Bairnsdale has been tipped by a leading property expert to be Victoria’s most improved market this year, narrowly beating out Mildura.
Propertyology head of research Simon Pressley said the East Gippsland city had the potential to notch house price gains close to 10 per cent in 2019, after experiencing a 3.1 per cent rise in the year to October 31 and 17.1 per cent over five years to a $300,000 median.
But a local real estate agent wasn’t quite as bullish about Bairnsdale’s prospects.
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Mr Pressley said: “Everything’s going to depend on how soon we get back to sensible credit — I’m confident of that happening soon though.”
He didn’t expect Bairnsdale to be regional Victoria’s biggest growth star this year, but the one to show the biggest improvement on past performances.
While the city’s market started to pick up about two years ago, it still had plenty of room to grow, he said.
Likely to help boost it was the “ripple effect” of people being priced out of regional towns closer to Melbourne, like Geelong, Ballarat and Warragul.
“With the swell of Melbourne’s population and housing affordability problems, people are thinking, ‘where can I live where I’m happy from a lifestyle perspective, housing is affordable and I can get employment?’” Mr Pressley said.
He said vacancy rates below 1 per cent should appeal to investors, while the region also recorded a 10 per cent increase in house sale volumes last year.
But Harcourts Bairnsdale director Michael Enever said the same factors that had curbed the Melbourne housing market were in play in the Bairnsdale area, albeit to a smaller degree.
These included tight lending conditions sparked in part by the royal commission into banking, and low confidence among would-be buyers and sellers.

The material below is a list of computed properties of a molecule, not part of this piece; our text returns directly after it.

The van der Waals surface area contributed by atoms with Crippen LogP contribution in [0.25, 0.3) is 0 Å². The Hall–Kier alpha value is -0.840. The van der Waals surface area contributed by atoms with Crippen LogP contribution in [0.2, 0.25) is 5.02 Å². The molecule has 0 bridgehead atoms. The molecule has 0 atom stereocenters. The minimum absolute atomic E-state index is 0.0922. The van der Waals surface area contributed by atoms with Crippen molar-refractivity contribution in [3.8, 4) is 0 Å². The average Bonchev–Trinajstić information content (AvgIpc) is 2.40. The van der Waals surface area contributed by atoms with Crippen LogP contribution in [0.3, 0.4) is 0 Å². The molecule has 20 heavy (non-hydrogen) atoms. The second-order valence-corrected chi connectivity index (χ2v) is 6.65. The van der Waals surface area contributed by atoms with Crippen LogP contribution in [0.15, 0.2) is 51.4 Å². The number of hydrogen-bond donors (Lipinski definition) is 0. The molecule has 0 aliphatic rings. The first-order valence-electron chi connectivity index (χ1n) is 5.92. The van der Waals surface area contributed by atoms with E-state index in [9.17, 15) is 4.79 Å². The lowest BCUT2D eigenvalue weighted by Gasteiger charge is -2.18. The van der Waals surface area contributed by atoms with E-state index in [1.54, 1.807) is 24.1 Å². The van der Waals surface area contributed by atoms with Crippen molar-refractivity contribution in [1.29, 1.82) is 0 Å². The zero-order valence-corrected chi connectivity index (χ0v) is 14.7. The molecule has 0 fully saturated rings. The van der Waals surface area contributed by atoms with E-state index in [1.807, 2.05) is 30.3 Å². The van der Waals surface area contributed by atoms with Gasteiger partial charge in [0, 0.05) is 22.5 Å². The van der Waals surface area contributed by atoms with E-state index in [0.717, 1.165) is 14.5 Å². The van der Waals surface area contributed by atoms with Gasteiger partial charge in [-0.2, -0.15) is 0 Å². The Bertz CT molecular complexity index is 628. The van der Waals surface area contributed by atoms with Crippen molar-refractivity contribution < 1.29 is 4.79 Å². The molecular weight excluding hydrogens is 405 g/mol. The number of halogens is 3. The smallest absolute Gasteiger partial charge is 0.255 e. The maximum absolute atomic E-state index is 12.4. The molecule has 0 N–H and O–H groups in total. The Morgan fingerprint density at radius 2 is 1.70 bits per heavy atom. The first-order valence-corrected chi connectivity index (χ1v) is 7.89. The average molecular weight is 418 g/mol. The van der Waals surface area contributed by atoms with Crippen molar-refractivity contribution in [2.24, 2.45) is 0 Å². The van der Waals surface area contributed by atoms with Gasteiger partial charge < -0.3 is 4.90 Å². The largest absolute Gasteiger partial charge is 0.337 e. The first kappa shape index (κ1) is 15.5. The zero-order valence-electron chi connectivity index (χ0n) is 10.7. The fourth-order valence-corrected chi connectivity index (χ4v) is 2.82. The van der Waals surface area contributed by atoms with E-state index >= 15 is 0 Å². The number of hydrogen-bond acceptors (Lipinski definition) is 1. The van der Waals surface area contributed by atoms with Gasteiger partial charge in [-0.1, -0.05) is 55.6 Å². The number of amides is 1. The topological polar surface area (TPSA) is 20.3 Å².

He said demand from outside the region had fallen away, from investors in particular, despite the 7-8 per cent rental yields on offer.
“In spring 2017, you could not get enough property to satisfy buyers,” he said.
“When people are selling for good prices in the city and coming out this way, there’s more competition.”
But he was “optimistic” about the future of the region, with continued upsides being strong demand for affordable sub-$200,000 homes, and consistent interest in lifestyle properties.
There was also an opportunity for rural property owners to cash in.
“They look at it as not a good time to sell, but it might actually be, because there’s nothing else being listed,” he said.
“Our infrastructure is getting better and I certainly hope the government looks at putting big industry down here.”
Mr Pressley said he almost picked Mildura for Victoria’s most improved market of 2019, as it ticked economic boxes with a “really strong agricultural sector” and offered vacancy rates “among the lowest in Australia at about 0.8 per cent”.
He said the city bordering the Murray notched 5.2 per cent median house price rises last year, and he “wouldn’t be surprised at all if Mildura had double-digit growth in 2019”.
Neighbouring Irymple notched 9.8 per cent gains, to a $351,000 median, in the December 2018 quarter alone, according to the Real Estate Institute of Victoria.